The wireless hardware typically comes with security features -
    password protection and encryption - that can prevent intrusions. The
    trouble is, at least 60 percent of those who set up the
    fast-proliferating systems never bother to turn the security features
    on, leaving their networks open to use by almost anyone within range,
    according to John Pescatore, network-security analyst at the research
    firm Gartner Inc.
    So someone within a few hundred feet of an unprotected Wi-Fi network
    can use it to surf the Net - often undetected by the home or office
    whose network was borrowed.
    War driving is "very common. Anyone who is a tech-savvy geek with a
    laptop and a wireless NIC [network interface card] is capable of doing
    it," said Handorf, a Memphis, Tenn., native with eyeglasses and
    close-cropped blond hair, who is studying business at Peirce College.  
    He said he would not mind landing a job in computer security.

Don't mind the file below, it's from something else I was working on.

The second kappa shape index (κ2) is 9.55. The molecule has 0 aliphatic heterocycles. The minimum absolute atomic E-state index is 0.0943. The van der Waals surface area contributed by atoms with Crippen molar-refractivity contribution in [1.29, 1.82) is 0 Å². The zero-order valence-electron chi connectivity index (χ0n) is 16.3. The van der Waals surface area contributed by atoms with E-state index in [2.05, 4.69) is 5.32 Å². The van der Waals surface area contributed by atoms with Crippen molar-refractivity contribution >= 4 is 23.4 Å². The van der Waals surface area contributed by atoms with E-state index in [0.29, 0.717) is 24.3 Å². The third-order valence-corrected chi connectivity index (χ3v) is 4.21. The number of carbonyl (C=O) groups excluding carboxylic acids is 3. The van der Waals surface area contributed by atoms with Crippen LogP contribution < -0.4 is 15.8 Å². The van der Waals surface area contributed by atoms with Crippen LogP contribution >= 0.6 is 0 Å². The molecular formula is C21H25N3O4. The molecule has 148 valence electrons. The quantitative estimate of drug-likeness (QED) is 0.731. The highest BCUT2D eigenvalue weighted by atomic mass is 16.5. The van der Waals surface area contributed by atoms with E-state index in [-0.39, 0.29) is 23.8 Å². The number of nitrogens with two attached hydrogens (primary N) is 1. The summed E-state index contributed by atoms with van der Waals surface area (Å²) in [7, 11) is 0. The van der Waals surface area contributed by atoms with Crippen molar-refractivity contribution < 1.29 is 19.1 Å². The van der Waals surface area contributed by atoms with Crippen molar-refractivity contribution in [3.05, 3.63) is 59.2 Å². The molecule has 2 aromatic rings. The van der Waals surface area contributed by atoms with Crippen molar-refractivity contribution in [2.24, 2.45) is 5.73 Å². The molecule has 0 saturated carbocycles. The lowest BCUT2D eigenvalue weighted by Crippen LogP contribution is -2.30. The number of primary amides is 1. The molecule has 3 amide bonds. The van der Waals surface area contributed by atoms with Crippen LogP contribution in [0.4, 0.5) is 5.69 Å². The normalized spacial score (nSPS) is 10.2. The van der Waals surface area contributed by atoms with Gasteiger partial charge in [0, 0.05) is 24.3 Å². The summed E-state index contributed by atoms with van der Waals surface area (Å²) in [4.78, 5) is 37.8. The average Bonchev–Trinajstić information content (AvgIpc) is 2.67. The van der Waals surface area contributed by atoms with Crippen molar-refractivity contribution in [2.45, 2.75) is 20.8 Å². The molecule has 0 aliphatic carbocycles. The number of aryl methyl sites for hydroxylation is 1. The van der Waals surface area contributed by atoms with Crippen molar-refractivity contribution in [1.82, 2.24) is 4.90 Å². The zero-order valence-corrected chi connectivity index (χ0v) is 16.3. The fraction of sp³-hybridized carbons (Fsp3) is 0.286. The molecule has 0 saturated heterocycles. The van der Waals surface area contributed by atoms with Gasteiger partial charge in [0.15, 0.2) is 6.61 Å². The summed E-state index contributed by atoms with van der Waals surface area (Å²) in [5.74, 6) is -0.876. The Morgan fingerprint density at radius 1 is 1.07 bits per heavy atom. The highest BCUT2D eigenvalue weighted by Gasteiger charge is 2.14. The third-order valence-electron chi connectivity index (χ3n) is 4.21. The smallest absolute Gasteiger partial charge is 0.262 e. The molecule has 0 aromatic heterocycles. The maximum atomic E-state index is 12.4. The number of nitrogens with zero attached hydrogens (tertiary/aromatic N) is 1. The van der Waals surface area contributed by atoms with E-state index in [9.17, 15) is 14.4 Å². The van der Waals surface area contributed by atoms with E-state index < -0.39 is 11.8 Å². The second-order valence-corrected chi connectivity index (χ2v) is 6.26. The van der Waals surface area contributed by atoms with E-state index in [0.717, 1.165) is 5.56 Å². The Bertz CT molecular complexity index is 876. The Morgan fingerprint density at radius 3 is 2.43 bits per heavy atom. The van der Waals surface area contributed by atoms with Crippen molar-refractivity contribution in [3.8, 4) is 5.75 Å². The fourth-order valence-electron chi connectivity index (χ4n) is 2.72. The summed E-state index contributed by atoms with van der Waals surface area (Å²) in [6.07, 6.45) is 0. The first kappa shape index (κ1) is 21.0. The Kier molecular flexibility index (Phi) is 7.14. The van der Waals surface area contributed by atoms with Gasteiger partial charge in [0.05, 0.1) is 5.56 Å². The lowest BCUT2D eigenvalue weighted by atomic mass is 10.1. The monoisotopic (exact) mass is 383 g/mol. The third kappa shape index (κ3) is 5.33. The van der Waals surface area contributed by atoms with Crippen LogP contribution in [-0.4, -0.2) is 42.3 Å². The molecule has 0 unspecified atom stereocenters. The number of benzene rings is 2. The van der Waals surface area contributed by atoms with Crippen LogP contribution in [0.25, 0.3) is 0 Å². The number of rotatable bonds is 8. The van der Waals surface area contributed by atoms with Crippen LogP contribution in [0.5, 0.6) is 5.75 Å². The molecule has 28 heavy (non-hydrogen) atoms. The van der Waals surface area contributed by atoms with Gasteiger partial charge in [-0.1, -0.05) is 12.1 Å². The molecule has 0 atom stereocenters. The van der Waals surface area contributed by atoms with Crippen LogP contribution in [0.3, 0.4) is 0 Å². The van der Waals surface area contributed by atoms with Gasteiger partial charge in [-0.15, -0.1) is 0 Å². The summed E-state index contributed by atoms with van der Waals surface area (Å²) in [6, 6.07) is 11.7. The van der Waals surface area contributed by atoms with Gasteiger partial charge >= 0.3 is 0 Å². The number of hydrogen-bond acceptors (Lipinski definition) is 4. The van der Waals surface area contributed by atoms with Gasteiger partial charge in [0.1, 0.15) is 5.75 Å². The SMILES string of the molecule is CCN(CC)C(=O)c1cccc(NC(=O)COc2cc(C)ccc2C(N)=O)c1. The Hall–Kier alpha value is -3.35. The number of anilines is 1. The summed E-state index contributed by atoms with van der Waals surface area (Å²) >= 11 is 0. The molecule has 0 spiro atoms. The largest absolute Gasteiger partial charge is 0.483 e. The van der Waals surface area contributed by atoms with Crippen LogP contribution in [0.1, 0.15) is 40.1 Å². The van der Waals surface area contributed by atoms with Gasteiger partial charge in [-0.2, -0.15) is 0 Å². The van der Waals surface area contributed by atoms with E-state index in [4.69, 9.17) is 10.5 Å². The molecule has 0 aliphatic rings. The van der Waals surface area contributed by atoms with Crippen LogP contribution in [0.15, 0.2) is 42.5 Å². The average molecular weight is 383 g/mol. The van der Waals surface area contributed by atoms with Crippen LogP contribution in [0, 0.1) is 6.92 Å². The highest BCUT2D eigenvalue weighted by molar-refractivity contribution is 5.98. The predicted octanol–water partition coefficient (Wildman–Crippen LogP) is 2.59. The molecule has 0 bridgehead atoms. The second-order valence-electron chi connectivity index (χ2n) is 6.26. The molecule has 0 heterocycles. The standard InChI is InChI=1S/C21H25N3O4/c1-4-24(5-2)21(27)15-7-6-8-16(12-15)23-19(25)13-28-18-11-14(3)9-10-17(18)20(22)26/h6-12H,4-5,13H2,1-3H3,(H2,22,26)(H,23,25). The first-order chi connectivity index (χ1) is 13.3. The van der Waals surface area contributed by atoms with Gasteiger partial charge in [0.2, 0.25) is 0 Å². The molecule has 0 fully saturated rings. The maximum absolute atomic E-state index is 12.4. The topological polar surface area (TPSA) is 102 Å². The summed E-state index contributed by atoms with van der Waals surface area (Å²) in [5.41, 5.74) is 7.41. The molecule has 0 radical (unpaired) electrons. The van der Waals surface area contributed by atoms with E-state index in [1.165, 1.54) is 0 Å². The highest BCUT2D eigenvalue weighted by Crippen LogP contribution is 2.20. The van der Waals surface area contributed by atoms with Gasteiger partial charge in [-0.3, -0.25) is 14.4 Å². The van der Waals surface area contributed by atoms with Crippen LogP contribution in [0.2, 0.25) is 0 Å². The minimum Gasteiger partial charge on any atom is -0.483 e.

A few resourceful practitioners have reported using Pringles
    potato-chip cans as makeshift antennas to zero in on the small Wi-Fi
    A Web site, NetStumbler.com, whose users log their discoveries of
    wireless networks, has mapped the locations of 15,000 Wi-Fi access
    points around the United States, and 85 percent of them are open, said
    Wayne Slavin, the site's Webmaster. About 100,000 people have
    downloaded the site's free software for detecting Wi-Fi signals, he
    Generally, computer-network intrusion is illegal under federal
    computer-crime statutes, but no cases involving hacking of wireless
    systems have been prosecuted, Department of Justice spokeswoman Casey
    Stavropoulos said last week.
    Curbside at 16th and Market Streets, Handorf checked his newly
    borrowed Internet connection by clicking open the America Online
    instant-messaging program.
    Immediately he was hailed with online greetings from his girlfriend,
    who was sitting across town at her home computer.
    "Where are you?" she wanted to know.
    "Somewhere on Market St.," he typed in.
    "Showing off," the girlfriend chided.